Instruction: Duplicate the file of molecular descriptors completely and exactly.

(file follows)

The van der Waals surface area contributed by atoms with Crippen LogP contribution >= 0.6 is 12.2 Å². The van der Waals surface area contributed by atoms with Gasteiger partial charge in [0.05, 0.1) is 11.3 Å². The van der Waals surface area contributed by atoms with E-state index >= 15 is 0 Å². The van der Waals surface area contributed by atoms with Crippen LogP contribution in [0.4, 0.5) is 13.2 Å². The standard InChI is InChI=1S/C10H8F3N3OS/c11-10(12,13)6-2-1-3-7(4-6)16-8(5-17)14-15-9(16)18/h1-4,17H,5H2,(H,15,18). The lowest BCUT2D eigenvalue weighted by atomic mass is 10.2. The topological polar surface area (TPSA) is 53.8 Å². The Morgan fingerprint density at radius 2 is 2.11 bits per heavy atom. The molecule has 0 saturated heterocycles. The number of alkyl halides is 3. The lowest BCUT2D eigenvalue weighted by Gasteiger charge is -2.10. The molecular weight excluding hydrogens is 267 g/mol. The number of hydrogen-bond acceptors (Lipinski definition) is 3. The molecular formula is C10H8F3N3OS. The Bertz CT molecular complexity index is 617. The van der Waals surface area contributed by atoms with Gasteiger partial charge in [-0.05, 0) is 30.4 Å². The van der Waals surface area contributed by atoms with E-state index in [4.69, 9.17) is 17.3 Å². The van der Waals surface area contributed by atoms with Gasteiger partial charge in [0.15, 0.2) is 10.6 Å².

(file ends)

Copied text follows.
The van der Waals surface area contributed by atoms with Crippen LogP contribution >= 0.6 is 12.2 Å². The van der Waals surface area contributed by atoms with Gasteiger partial charge in [0.05, 0.1) is 11.3 Å². The van der Waals surface area contributed by atoms with E-state index >= 15 is 0 Å². The van der Waals surface area contributed by atoms with Crippen LogP contribution in [0.4, 0.5) is 13.2 Å². The standard InChI is InChI=1S/C10H8F3N3OS/c11-10(12,13)6-2-1-3-7(4-6)16-8(5-17)14-15-9(16)18/h1-4,17H,5H2,(H,15,18). The lowest BCUT2D eigenvalue weighted by atomic mass is 10.2. The topological polar surface area (TPSA) is 53.8 Å². The Morgan fingerprint density at radius 2 is 2.11 bits per heavy atom. The molecule has 0 saturated heterocycles. The number of alkyl halides is 3. The lowest BCUT2D eigenvalue weighted by Gasteiger charge is -2.10. The molecular weight excluding hydrogens is 267 g/mol. The number of hydrogen-bond acceptors (Lipinski definition) is 3. The molecular formula is C10H8F3N3OS. The Bertz CT molecular complexity index is 617. The van der Waals surface area contributed by atoms with Gasteiger partial charge in [-0.05, 0) is 30.4 Å². The van der Waals surface area contributed by atoms with E-state index in [4.69, 9.17) is 17.3 Å². The van der Waals surface area contributed by atoms with Gasteiger partial charge in [0.15, 0.2) is 10.6 Å².